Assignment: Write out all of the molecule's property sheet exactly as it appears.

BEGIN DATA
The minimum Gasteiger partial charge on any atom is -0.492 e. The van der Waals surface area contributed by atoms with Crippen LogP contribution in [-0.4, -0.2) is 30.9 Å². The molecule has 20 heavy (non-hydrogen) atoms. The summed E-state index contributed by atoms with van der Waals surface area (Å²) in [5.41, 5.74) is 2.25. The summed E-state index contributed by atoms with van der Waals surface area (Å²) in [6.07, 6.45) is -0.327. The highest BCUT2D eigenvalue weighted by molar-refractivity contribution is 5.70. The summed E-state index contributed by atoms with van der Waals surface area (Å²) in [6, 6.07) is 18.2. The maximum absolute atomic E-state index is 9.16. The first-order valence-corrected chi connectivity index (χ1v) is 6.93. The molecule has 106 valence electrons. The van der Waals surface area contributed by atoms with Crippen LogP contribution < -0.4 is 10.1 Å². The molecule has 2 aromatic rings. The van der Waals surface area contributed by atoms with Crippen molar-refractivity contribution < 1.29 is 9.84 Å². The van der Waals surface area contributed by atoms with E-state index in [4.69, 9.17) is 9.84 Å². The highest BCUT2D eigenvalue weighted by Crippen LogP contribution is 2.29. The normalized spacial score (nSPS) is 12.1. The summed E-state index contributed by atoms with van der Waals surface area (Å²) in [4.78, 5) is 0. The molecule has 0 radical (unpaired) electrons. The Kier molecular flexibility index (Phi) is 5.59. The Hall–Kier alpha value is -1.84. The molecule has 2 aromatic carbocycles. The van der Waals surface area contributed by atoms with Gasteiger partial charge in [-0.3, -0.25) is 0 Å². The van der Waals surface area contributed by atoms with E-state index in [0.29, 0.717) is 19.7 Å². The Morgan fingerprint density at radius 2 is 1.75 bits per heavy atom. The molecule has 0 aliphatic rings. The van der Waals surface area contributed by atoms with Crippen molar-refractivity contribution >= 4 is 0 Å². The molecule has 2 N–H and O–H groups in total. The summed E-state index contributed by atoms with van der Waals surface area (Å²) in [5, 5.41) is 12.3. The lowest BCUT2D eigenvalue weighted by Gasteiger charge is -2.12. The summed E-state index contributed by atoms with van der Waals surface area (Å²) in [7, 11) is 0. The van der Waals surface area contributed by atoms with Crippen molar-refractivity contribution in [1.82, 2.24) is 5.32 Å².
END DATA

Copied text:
The minimum Gasteiger partial charge on any atom is -0.492 e. The van der Waals surface area contributed by atoms with Crippen LogP contribution in [-0.4, -0.2) is 30.9 Å². The molecule has 20 heavy (non-hydrogen) atoms. The summed E-state index contributed by atoms with van der Waals surface area (Å²) in [5.41, 5.74) is 2.25. The summed E-state index contributed by atoms with van der Waals surface area (Å²) in [6.07, 6.45) is -0.327. The highest BCUT2D eigenvalue weighted by molar-refractivity contribution is 5.70. The summed E-state index contributed by atoms with van der Waals surface area (Å²) in [6, 6.07) is 18.2. The maximum absolute atomic E-state index is 9.16. The first-order valence-corrected chi connectivity index (χ1v) is 6.93. The molecule has 106 valence electrons. The van der Waals surface area contributed by atoms with Crippen LogP contribution < -0.4 is 10.1 Å². The molecule has 2 aromatic rings. The van der Waals surface area contributed by atoms with Crippen molar-refractivity contribution < 1.29 is 9.84 Å². The van der Waals surface area contributed by atoms with E-state index in [4.69, 9.17) is 9.84 Å². The highest BCUT2D eigenvalue weighted by Crippen LogP contribution is 2.29. The normalized spacial score (nSPS) is 12.1. The summed E-state index contributed by atoms with van der Waals surface area (Å²) in [4.78, 5) is 0. The molecule has 0 radical (unpaired) electrons. The Kier molecular flexibility index (Phi) is 5.59. The Hall–Kier alpha value is -1.84. The molecule has 2 aromatic carbocycles. The van der Waals surface area contributed by atoms with Gasteiger partial charge in [-0.3, -0.25) is 0 Å². The van der Waals surface area contributed by atoms with E-state index in [0.29, 0.717) is 19.7 Å². The Morgan fingerprint density at radius 2 is 1.75 bits per heavy atom. The molecule has 0 aliphatic rings. The van der Waals surface area contributed by atoms with Crippen molar-refractivity contribution >= 4 is 0 Å². The molecule has 2 N–H and O–H groups in total. The summed E-state index contributed by atoms with van der Waals surface area (Å²) in [5, 5.41) is 12.3. The lowest BCUT2D eigenvalue weighted by Gasteiger charge is -2.12. The summed E-state index contributed by atoms with van der Waals surface area (Å²) in [7, 11) is 0. The van der Waals surface area contributed by atoms with Crippen molar-refractivity contribution in [1.82, 2.24) is 5.32 Å².